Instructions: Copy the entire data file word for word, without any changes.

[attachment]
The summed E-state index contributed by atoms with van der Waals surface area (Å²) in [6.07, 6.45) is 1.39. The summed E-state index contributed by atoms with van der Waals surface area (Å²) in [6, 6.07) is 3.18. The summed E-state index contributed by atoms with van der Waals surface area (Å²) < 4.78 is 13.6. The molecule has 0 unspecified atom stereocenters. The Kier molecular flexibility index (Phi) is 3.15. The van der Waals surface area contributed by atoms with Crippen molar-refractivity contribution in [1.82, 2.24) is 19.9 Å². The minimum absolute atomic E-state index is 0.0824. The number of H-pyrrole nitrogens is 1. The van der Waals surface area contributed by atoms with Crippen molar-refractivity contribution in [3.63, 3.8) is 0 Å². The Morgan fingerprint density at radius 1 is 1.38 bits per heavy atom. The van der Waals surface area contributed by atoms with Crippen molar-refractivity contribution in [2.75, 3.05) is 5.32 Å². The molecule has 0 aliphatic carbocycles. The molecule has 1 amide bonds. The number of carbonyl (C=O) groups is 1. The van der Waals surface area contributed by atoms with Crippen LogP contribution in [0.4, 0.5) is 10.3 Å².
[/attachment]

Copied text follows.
The summed E-state index contributed by atoms with van der Waals surface area (Å²) in [6.07, 6.45) is 1.39. The summed E-state index contributed by atoms with van der Waals surface area (Å²) in [6, 6.07) is 3.18. The summed E-state index contributed by atoms with van der Waals surface area (Å²) < 4.78 is 13.6. The molecule has 0 unspecified atom stereocenters. The Kier molecular flexibility index (Phi) is 3.15. The van der Waals surface area contributed by atoms with Crippen molar-refractivity contribution in [1.82, 2.24) is 19.9 Å². The minimum absolute atomic E-state index is 0.0824. The number of H-pyrrole nitrogens is 1. The van der Waals surface area contributed by atoms with Crippen molar-refractivity contribution in [3.63, 3.8) is 0 Å². The Morgan fingerprint density at radius 1 is 1.38 bits per heavy atom. The van der Waals surface area contributed by atoms with Crippen molar-refractivity contribution in [2.75, 3.05) is 5.32 Å². The molecule has 0 aliphatic carbocycles. The molecule has 1 amide bonds. The number of carbonyl (C=O) groups is 1. The van der Waals surface area contributed by atoms with Crippen LogP contribution in [0.4, 0.5) is 10.3 Å².